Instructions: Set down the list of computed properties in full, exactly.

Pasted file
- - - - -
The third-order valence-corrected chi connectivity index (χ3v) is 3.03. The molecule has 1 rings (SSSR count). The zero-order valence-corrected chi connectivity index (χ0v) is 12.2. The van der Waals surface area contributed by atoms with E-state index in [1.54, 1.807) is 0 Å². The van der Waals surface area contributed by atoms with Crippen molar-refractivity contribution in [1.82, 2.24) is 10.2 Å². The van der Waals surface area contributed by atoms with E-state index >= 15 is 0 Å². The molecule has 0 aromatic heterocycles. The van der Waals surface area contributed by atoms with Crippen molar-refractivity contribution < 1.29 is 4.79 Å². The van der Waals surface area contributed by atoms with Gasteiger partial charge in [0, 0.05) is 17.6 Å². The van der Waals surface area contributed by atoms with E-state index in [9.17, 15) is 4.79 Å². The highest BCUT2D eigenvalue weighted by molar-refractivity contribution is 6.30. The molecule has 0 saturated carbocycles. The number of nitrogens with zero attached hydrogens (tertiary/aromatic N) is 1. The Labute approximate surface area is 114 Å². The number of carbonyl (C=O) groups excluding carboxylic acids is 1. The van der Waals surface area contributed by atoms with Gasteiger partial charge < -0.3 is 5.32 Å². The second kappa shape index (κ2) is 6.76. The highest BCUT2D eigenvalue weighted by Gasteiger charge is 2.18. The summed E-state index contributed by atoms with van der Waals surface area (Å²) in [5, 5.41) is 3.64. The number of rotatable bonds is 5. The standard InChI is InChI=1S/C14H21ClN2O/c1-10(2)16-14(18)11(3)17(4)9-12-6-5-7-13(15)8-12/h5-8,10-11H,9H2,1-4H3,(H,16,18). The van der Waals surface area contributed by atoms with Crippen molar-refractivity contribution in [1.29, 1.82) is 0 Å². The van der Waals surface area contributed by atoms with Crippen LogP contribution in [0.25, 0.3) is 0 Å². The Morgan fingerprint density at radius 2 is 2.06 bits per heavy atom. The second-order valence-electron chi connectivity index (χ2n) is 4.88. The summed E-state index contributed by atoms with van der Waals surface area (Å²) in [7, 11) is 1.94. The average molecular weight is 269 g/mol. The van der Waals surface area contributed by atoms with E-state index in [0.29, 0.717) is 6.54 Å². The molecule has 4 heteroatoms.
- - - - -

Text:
The third-order valence-corrected chi connectivity index (χ3v) is 3.03. The molecule has 1 rings (SSSR count). The zero-order valence-corrected chi connectivity index (χ0v) is 12.2. The van der Waals surface area contributed by atoms with E-state index in [1.54, 1.807) is 0 Å². The van der Waals surface area contributed by atoms with Crippen molar-refractivity contribution in [1.82, 2.24) is 10.2 Å². The van der Waals surface area contributed by atoms with E-state index >= 15 is 0 Å². The molecule has 0 aromatic heterocycles. The van der Waals surface area contributed by atoms with Crippen molar-refractivity contribution < 1.29 is 4.79 Å². The van der Waals surface area contributed by atoms with Gasteiger partial charge in [0, 0.05) is 17.6 Å². The van der Waals surface area contributed by atoms with E-state index in [9.17, 15) is 4.79 Å². The highest BCUT2D eigenvalue weighted by molar-refractivity contribution is 6.30. The molecule has 0 saturated carbocycles. The number of nitrogens with zero attached hydrogens (tertiary/aromatic N) is 1. The Labute approximate surface area is 114 Å². The number of carbonyl (C=O) groups excluding carboxylic acids is 1. The van der Waals surface area contributed by atoms with Gasteiger partial charge < -0.3 is 5.32 Å². The second kappa shape index (κ2) is 6.76. The highest BCUT2D eigenvalue weighted by Gasteiger charge is 2.18. The summed E-state index contributed by atoms with van der Waals surface area (Å²) in [5, 5.41) is 3.64. The number of rotatable bonds is 5. The standard InChI is InChI=1S/C14H21ClN2O/c1-10(2)16-14(18)11(3)17(4)9-12-6-5-7-13(15)8-12/h5-8,10-11H,9H2,1-4H3,(H,16,18). The van der Waals surface area contributed by atoms with Crippen molar-refractivity contribution in [1.29, 1.82) is 0 Å². The van der Waals surface area contributed by atoms with Crippen LogP contribution in [0.25, 0.3) is 0 Å². The Morgan fingerprint density at radius 2 is 2.06 bits per heavy atom. The second-order valence-electron chi connectivity index (χ2n) is 4.88. The summed E-state index contributed by atoms with van der Waals surface area (Å²) in [7, 11) is 1.94. The average molecular weight is 269 g/mol. The van der Waals surface area contributed by atoms with E-state index in [0.29, 0.717) is 6.54 Å². The molecule has 4 heteroatoms.